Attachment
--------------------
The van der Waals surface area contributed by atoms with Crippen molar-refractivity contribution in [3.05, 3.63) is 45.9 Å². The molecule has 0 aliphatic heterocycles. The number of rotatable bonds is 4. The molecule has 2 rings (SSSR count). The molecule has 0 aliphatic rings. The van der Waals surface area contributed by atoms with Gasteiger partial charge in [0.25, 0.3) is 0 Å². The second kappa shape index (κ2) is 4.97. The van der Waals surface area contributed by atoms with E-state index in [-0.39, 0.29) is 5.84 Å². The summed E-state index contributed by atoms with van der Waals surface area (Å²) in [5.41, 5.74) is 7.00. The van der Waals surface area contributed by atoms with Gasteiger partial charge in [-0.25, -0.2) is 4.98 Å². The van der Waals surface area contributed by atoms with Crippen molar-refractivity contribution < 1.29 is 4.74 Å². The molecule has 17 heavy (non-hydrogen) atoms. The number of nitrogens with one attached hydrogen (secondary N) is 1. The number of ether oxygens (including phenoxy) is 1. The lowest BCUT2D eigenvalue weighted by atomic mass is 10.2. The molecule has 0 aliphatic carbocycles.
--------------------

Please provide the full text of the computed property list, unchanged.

The van der Waals surface area contributed by atoms with Crippen molar-refractivity contribution in [3.05, 3.63) is 45.9 Å². The molecule has 0 aliphatic heterocycles. The number of rotatable bonds is 4. The molecule has 2 rings (SSSR count). The molecule has 0 aliphatic rings. The van der Waals surface area contributed by atoms with Gasteiger partial charge in [0.25, 0.3) is 0 Å². The second kappa shape index (κ2) is 4.97. The van der Waals surface area contributed by atoms with E-state index in [-0.39, 0.29) is 5.84 Å². The summed E-state index contributed by atoms with van der Waals surface area (Å²) in [5.41, 5.74) is 7.00. The van der Waals surface area contributed by atoms with Gasteiger partial charge in [-0.25, -0.2) is 4.98 Å². The van der Waals surface area contributed by atoms with Crippen molar-refractivity contribution < 1.29 is 4.74 Å². The molecule has 17 heavy (non-hydrogen) atoms. The number of nitrogens with one attached hydrogen (secondary N) is 1. The number of ether oxygens (including phenoxy) is 1. The lowest BCUT2D eigenvalue weighted by atomic mass is 10.2. The molecule has 0 aliphatic carbocycles.